Kingston Upon Hull
Kingston upon Hull, usually abbreviated to Hull, is a city in the East Riding of Yorkshire, England. It lies upon the River Hull at its junction with the Humber estuary, 25 miles inland from the North Sea.
The economy of Hull was built on trading and seafaring, firstly whaling and later seafishing.
Another major industry was oilseed crushing. Although the fishing industry declined in the 1970s, the city remains a busy port, handling 13 million tonnes of cargo per year. The port operations run by Associated British Ports and other companies in the port employ 5,000 people. A further 18,000 are employed as a direct result of the port’s activities.
The port area of the city has diversified to compensate for the decline in fishing by the introduction of Roll-on Roll-off ferry services to the continent of Europe. These ferries now handle over a million passengers each year.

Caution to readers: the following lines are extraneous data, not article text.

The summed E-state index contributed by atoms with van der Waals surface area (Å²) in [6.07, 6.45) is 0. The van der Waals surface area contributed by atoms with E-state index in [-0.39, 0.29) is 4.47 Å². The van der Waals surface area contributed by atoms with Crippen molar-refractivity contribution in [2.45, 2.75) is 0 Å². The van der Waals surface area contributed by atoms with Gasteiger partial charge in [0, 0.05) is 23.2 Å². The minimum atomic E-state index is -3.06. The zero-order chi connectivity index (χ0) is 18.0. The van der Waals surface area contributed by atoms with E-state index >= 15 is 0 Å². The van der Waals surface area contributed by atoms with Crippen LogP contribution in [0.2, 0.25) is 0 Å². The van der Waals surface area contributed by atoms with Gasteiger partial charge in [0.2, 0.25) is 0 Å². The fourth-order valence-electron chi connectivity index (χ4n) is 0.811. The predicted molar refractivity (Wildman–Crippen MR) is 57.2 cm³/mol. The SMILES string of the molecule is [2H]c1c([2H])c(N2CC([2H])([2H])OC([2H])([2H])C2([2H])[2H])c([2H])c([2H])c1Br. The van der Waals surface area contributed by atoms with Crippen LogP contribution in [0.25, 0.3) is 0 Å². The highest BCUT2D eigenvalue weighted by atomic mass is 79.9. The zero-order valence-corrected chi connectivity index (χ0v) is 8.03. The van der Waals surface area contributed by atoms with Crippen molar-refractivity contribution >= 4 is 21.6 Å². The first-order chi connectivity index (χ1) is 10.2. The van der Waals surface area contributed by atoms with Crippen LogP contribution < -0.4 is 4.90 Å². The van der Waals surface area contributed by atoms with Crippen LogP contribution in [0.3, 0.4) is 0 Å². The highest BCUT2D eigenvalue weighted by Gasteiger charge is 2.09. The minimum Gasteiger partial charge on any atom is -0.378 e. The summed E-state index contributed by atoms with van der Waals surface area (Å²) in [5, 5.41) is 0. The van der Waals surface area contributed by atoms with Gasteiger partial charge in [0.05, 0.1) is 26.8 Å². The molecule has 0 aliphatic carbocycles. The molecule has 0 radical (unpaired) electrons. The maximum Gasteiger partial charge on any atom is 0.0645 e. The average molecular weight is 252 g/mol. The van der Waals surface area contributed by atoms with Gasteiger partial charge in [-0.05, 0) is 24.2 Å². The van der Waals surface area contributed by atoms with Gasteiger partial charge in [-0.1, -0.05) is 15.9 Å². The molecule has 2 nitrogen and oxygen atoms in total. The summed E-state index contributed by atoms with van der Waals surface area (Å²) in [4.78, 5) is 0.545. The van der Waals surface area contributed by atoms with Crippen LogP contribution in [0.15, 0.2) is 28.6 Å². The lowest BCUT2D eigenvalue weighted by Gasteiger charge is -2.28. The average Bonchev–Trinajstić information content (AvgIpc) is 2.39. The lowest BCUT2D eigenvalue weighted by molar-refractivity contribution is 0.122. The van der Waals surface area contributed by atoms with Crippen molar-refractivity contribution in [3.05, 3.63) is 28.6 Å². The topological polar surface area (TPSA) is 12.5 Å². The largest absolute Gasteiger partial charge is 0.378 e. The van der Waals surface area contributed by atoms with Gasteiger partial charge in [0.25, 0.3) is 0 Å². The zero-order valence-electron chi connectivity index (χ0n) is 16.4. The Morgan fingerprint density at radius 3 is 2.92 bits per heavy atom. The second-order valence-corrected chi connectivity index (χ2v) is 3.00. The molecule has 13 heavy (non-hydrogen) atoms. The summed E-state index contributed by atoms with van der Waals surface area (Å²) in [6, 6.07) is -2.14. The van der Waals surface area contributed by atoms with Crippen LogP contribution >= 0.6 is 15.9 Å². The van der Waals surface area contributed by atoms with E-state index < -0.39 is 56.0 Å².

Hull has exploited the leisure industry by creating Hull Marina from the old Humber Street Dock in the centre of the city. It opened in 1983 and has 270 berths for yachts and small sailing craft.
Industry in the city is focused on the chemical and health care sectors. Several well-known British companies, including BP, Smith & Nephew, Seven Seas, and Reckitt Benckiser, have facilities in Hull.
The health care sector is further enhanced by the research facilities provided by the University of Hull through the Institute of Woundcare and the Hull York Medical School partnerships.
In recent years, with the decline of fishing and heavy industry, the retail sector, tourism, the arts and further and higher education sectors have played an increasingly prominent role in the process of economic regeneration and raising the profile of the city. In 2009 it was estimated that businesses in Hull deliver an annual turnover of almost £8 billion, and over 5 million annual visitors contribute almost £210 million to Hull’s economy.
The St. Stephen’s shopping centre development on Ferensway opened in 2007, is a 560,000-square-foot (52,000 m2) scheme, costing over £160 million. In addition to the St. Stephen’s retail project, a number of other commercial, office and services developments were planned or took place during the first decade of the 21st century. One high profile project was the £165 million Humber Quays development, built near to the Humber estuary, which gained World Trade Centre status as the World Trade Centre Hull & Humber.